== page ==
DRONES: privacy, security and things that make people uncomfortable
What an amazing and insightful 3 days spent in Victoria BC last week! For those of you that missed it, the 18th Annual Privacy & Security Conference was held last week in Victoria with 833 attendees and nearly 90 speakers and industry experts sharing their sector-specific knowledge and products through workshops, lectures, lunch & learn sessions, networking events and more.
I was extended an invitation to speak (somewhat on behalf of the industry) about drones, the current technology available to the commercial industry and my views on privacy and security as it relates to drones. To be honest, I was a bit surprised by the number of folks that took an interest in the topic which was evident when they filled nearly every available chair in the main hall. I would like to take this time to share some of my lecture and invite you to share your feedback with me but more importantly, for you to begin a similar discussion with others so that we as an industry and those close to us (such as our clients and regulators) can better address the issues at play.
First let me start by saying that for us in our industry, the issue of privacy and security isn’t one we have found easy to navigate. When we think about drones and privacy, especially the invasion of, the immediate go-to we tend to hear from the public is usually one of the following two scenarios:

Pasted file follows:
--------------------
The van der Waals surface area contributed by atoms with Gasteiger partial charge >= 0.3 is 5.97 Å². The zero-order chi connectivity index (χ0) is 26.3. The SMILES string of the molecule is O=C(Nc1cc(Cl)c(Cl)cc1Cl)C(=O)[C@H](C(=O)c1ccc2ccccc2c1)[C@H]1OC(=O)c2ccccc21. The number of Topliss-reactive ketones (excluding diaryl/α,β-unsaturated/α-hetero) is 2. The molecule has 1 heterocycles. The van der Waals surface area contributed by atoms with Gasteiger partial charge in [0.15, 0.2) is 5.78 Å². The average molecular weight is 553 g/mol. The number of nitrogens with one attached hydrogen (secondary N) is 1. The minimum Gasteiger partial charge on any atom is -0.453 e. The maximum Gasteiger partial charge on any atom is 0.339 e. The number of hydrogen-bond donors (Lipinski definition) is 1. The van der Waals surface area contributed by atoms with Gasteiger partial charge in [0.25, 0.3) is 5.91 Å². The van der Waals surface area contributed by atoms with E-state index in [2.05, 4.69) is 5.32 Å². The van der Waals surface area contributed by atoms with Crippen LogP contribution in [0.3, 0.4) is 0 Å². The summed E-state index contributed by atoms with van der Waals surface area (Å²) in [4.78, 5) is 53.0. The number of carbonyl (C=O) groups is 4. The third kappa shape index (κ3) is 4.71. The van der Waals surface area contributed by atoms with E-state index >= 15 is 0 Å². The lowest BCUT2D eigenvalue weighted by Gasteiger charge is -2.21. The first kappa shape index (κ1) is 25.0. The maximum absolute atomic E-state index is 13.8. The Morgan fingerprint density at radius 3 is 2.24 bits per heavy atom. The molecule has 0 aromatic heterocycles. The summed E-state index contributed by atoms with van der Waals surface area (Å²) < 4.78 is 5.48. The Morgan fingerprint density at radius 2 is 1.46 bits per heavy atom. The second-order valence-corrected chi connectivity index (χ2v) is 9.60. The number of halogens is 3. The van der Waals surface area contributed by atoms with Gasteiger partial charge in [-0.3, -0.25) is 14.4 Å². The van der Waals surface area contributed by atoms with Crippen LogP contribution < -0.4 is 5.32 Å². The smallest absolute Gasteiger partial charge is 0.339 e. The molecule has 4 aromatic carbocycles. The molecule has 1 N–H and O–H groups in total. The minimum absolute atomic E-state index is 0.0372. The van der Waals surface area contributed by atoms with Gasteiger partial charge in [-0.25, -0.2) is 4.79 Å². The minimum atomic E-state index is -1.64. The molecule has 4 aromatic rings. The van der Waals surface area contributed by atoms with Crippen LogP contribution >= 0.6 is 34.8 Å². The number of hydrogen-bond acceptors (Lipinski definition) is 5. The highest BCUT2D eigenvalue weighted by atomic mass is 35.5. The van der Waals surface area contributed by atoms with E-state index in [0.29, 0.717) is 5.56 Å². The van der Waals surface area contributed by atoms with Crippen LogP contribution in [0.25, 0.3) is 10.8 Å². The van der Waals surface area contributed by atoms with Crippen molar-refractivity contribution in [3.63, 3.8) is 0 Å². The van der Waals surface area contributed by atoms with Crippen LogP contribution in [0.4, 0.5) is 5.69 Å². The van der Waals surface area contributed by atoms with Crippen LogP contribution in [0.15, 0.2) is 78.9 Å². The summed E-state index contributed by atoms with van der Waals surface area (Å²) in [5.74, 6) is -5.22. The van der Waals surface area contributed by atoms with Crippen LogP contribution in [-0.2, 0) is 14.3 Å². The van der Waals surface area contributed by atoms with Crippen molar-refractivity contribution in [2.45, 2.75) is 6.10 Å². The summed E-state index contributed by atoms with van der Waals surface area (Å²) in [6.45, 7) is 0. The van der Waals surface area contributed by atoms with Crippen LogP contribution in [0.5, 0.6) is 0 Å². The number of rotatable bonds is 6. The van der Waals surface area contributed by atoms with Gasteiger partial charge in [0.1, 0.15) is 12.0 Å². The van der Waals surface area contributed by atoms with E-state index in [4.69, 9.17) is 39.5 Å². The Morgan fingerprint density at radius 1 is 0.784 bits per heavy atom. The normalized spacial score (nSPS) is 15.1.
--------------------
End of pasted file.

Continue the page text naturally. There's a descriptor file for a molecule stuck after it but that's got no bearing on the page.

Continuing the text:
- The drone always seems to be flying in front of their bedroom window, watching them as they step out of the shower…… OR,
- The drone is going to fly over their house to watch their wife while she is sunbathing by the pool.
Now in Halifax (where I live), scenario #2 doesn’t play out too often given our lack of pools so at least we have that going for us… but in all seriousness, those two examples come up more often than not when media or the general public try to connect today’s drone technology (imagined or real) with the almost guaranteed invasion of privacy which I believe really stems from the generally uncomfortable nature of seeing a drone flying overhead and you, the concerned party, can’t find the pilot. And because you can’t find the pilot, you can’t put a face to the camera hence you are unable to make a predetermination about what their true intentions may be with that image or video they just took. This is the uncomfortable impression that today’s drones leave with many of us. However, we simply like to call it a Privacy Issue.
I do not personally think we have a “drone problem” with respect to the invasion of privacy. I do believe that there will always be those one or two cases where someone chooses to do something creepy and unethical but does that mean the entire mega industry that drones have become is somehow flawed? Do we really require massive legislation, bylaws and even all out bans in our municipalities, national parks and elsewhere? We sure don’t treat cell phones this way and they are FAR more pervasive that drones will likely ever be. I believe we all need to take a step back, lighten up on the rhetoric and take a softer approach to determining what the framework for drones and privacy should look like. From there, we can develop meaningful, sensible regulations rather than the “shoot first” approach we’ve seen.